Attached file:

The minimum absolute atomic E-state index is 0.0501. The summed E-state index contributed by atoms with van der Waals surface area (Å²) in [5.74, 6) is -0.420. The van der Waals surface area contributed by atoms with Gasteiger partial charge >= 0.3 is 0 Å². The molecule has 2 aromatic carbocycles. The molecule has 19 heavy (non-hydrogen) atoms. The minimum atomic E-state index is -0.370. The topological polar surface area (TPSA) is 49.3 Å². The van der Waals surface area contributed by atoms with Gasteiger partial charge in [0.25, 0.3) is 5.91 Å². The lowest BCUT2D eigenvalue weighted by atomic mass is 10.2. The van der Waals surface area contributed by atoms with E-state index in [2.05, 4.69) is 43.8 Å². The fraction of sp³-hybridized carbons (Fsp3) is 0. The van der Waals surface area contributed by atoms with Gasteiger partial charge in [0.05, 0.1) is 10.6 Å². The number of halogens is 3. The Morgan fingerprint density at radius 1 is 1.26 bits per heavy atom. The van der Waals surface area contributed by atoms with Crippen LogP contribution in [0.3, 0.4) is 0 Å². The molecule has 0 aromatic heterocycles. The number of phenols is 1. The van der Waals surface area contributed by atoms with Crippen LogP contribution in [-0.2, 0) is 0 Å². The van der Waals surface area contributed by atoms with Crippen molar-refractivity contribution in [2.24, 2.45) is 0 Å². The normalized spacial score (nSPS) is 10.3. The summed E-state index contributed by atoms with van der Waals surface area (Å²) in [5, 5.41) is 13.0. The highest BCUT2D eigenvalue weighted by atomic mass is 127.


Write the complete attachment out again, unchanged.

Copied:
The minimum absolute atomic E-state index is 0.0501. The summed E-state index contributed by atoms with van der Waals surface area (Å²) in [5.74, 6) is -0.420. The van der Waals surface area contributed by atoms with Gasteiger partial charge >= 0.3 is 0 Å². The molecule has 2 aromatic carbocycles. The molecule has 19 heavy (non-hydrogen) atoms. The minimum atomic E-state index is -0.370. The topological polar surface area (TPSA) is 49.3 Å². The van der Waals surface area contributed by atoms with Gasteiger partial charge in [0.25, 0.3) is 5.91 Å². The lowest BCUT2D eigenvalue weighted by atomic mass is 10.2. The van der Waals surface area contributed by atoms with E-state index in [2.05, 4.69) is 43.8 Å². The fraction of sp³-hybridized carbons (Fsp3) is 0. The van der Waals surface area contributed by atoms with Gasteiger partial charge in [0.05, 0.1) is 10.6 Å². The number of halogens is 3. The Morgan fingerprint density at radius 1 is 1.26 bits per heavy atom. The van der Waals surface area contributed by atoms with Crippen LogP contribution in [0.3, 0.4) is 0 Å². The molecule has 0 aromatic heterocycles. The number of phenols is 1. The van der Waals surface area contributed by atoms with Crippen LogP contribution in [-0.2, 0) is 0 Å². The van der Waals surface area contributed by atoms with Crippen molar-refractivity contribution in [2.24, 2.45) is 0 Å². The normalized spacial score (nSPS) is 10.3. The summed E-state index contributed by atoms with van der Waals surface area (Å²) in [5, 5.41) is 13.0. The highest BCUT2D eigenvalue weighted by atomic mass is 127.